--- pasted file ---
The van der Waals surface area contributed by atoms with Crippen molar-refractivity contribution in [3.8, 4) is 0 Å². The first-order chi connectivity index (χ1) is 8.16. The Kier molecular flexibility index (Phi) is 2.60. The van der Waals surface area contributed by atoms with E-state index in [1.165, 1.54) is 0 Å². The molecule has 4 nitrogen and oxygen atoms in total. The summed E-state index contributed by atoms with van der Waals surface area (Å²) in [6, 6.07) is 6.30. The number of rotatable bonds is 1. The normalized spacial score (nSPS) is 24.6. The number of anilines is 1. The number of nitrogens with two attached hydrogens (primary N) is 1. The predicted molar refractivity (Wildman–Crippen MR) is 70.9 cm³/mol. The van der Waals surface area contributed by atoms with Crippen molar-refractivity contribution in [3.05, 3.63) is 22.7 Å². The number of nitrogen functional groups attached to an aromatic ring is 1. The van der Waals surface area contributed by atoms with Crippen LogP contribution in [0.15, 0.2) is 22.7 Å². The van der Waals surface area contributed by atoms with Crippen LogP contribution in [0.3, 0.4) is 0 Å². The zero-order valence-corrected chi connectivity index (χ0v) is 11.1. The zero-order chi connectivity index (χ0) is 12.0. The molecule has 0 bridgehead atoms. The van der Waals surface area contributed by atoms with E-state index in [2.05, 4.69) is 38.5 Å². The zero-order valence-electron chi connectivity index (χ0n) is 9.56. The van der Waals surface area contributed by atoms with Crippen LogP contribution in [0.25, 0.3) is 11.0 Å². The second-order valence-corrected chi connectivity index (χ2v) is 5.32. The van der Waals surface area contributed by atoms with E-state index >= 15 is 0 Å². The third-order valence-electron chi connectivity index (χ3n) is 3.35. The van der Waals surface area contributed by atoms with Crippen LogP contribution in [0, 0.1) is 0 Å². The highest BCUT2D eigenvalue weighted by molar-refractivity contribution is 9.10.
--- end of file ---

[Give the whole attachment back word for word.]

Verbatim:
The van der Waals surface area contributed by atoms with Crippen molar-refractivity contribution in [3.8, 4) is 0 Å². The first-order chi connectivity index (χ1) is 8.16. The Kier molecular flexibility index (Phi) is 2.60. The van der Waals surface area contributed by atoms with E-state index in [1.165, 1.54) is 0 Å². The molecule has 4 nitrogen and oxygen atoms in total. The summed E-state index contributed by atoms with van der Waals surface area (Å²) in [6, 6.07) is 6.30. The number of rotatable bonds is 1. The normalized spacial score (nSPS) is 24.6. The number of anilines is 1. The number of nitrogens with two attached hydrogens (primary N) is 1. The predicted molar refractivity (Wildman–Crippen MR) is 70.9 cm³/mol. The van der Waals surface area contributed by atoms with Crippen molar-refractivity contribution in [3.05, 3.63) is 22.7 Å². The number of nitrogen functional groups attached to an aromatic ring is 1. The van der Waals surface area contributed by atoms with Crippen LogP contribution in [0.15, 0.2) is 22.7 Å². The van der Waals surface area contributed by atoms with Crippen LogP contribution in [0.3, 0.4) is 0 Å². The zero-order valence-corrected chi connectivity index (χ0v) is 11.1. The zero-order chi connectivity index (χ0) is 12.0. The molecule has 0 bridgehead atoms. The van der Waals surface area contributed by atoms with E-state index in [2.05, 4.69) is 38.5 Å². The zero-order valence-electron chi connectivity index (χ0n) is 9.56. The van der Waals surface area contributed by atoms with Crippen LogP contribution in [0.25, 0.3) is 11.0 Å². The second-order valence-corrected chi connectivity index (χ2v) is 5.32. The van der Waals surface area contributed by atoms with E-state index >= 15 is 0 Å². The third-order valence-electron chi connectivity index (χ3n) is 3.35. The van der Waals surface area contributed by atoms with Crippen LogP contribution in [0, 0.1) is 0 Å². The highest BCUT2D eigenvalue weighted by molar-refractivity contribution is 9.10.